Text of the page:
The loudest cheer though was reserved for the real heroes - the athletes and officials of the Games, especially the Indian contingent. There were smiles, waving of hands and flags from the players, many of whom put up banners thanking India for pulling off a spectacular Games. And then in came Shera the tiger, the highly popular mascot of the Games!

It was a totally incident-free Games with a tight security cover at the venues and the Village and in other parts of the city.

CWG organising committee chief Suresh Kalmadi, however, could not seem to shake off his negative public image.

The CWG flag was then handed over to Robert Winter, lord provost of Glasgow, Scotland, which will host the 20th edition of the Games in 2014. Winter had a word of thanks for the Indian capital: "Thanks Delhi for being such generous hosts."

And the Scottish city sure gave a glimpse of what lay in future. A lone Scottish bagpiper walked in playing a haunting tune, and was soon hemmed in by smiling performers wearing checked Scottish kilts.

But the best was yet to come - a laser show crisscrossing the length and breadth of the stadium. Green lights flew like birds and then became spirals across the sky followed by electric orange. On the ground, 1,000 dancers wearing lighted costumes kept pace.

"It was an awesome laser show, simply superb," said Meghna Das who watched it at home.

But could any show in India be complete without its best export - Bollywood? From Kailash Kher and Zila Khan to Usha Uthup to Ila Arun to Sunidhi Chauhan and Shankar Mahadevan, they were all there. Folk rhythms stirred as did Sufi tunes.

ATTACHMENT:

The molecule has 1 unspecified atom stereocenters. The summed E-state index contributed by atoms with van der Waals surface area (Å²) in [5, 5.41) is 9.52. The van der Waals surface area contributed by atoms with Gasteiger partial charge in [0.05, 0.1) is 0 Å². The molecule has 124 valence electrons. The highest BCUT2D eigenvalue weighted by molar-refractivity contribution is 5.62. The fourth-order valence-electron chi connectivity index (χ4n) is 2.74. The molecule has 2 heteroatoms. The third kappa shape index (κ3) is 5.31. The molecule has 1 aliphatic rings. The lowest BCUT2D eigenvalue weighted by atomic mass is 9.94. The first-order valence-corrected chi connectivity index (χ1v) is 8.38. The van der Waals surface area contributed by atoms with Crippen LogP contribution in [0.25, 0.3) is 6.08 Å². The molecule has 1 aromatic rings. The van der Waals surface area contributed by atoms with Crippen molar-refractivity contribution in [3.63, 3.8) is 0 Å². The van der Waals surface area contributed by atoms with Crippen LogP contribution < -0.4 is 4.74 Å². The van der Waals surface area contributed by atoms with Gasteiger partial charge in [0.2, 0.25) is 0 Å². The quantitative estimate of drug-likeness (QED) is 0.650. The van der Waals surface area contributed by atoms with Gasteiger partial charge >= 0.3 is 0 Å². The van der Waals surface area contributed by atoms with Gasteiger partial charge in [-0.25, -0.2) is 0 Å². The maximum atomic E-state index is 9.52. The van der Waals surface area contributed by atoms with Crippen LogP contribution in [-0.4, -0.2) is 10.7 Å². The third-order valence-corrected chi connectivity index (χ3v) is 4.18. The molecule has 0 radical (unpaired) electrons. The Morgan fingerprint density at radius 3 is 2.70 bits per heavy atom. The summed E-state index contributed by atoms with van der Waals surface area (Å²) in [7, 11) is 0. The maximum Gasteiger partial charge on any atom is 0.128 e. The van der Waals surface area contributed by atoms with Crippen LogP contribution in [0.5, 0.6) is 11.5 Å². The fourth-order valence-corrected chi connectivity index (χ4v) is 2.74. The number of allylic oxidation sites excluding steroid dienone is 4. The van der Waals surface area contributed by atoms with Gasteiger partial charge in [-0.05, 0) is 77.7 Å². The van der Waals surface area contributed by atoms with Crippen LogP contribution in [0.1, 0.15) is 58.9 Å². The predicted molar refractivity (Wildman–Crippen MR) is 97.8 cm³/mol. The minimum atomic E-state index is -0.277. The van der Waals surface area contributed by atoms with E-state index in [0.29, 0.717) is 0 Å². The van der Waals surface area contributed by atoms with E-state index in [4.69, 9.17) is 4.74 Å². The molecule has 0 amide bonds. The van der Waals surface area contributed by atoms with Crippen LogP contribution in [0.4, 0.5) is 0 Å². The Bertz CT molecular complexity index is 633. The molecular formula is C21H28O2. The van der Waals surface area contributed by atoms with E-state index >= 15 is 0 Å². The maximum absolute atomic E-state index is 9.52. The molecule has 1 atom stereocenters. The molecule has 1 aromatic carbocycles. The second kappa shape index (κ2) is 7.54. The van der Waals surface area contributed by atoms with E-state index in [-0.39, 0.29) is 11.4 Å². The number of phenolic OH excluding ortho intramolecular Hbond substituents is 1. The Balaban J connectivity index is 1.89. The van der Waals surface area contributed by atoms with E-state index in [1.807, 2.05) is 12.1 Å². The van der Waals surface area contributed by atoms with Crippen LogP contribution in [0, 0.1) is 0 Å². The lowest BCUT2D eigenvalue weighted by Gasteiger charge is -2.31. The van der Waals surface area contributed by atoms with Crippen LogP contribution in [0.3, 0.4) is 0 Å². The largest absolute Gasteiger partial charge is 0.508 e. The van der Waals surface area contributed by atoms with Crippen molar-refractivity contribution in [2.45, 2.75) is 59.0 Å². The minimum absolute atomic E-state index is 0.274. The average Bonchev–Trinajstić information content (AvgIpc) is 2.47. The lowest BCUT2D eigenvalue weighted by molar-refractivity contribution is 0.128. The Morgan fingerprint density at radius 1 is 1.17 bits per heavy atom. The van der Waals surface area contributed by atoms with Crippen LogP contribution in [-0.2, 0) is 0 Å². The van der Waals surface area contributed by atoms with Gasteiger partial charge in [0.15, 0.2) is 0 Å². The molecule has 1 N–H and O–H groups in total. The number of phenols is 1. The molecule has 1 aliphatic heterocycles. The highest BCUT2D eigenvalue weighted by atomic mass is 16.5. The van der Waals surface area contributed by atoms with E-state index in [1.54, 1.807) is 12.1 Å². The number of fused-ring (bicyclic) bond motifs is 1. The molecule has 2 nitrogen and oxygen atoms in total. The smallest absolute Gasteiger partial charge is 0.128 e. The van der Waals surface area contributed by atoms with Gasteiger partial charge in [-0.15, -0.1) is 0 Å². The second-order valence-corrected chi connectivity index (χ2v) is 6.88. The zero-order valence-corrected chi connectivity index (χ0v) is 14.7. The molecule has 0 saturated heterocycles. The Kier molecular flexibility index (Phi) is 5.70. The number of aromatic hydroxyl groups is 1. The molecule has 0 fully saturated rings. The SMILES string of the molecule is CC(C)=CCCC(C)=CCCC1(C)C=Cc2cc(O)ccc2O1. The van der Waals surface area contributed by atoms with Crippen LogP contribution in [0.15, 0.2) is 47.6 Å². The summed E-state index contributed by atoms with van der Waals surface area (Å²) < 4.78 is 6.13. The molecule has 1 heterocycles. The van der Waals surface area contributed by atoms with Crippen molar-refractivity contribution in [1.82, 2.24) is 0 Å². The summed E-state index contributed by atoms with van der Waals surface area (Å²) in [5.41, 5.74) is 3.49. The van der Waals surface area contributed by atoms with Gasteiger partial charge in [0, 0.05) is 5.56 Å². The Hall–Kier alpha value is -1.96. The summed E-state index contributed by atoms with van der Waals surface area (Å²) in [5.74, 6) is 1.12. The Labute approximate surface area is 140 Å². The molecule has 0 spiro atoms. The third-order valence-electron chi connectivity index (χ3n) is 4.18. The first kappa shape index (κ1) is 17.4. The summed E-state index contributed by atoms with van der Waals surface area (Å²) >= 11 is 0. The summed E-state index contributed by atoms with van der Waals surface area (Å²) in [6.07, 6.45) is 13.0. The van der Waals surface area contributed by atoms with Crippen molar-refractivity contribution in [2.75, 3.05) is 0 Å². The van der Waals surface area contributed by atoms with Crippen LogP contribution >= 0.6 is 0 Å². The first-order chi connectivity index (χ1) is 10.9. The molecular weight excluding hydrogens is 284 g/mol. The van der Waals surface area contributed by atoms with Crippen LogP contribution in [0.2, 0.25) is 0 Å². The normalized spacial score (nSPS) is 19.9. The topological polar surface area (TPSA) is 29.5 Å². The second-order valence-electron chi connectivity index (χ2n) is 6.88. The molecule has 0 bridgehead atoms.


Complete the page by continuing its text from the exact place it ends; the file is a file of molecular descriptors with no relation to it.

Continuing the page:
Oscar winning composer A.R. Rahman's anthem for the Games, "Jiyo, Utho Badho, Jeeto" filled the air. The crowds went berserk, knowing fully well that is exactly what India and Indians had done.

It was after all a Games where India put up its best showing ever, with some golden clinchers on the very last day Thursday. While Australia took home 177 medals, including 74 gold, India bagged 101, including 38 gold, and England 143 medals, including 37 gold.

The CWG athletes fought in 17 disciplines staged at 11 venues. The participating teams hailed from Africa, the Americas, Asia, the Caribbean, Europe and Oceania.

More than sporting glory, it was about India's organisational might. Its 15,000 volunteers earned plaudits while the food at the Games Village where players stayed left a lasting taste.

There was criticism about the huge money spent - with estimates varying from Rs.300 billion to Rs.600 billion. But in the end, the mega event left behind spanking new infrastructure for Delhi and memories of a lifetime for many.

"I loved everything - the warmth, the hospitality, the food - and most of all the sporting infrastructure. I would say these Games were one of the best," said a Kenyan player.

Living up to President Pratibha Patil's hope on the opening day, it was human endeavour at its best!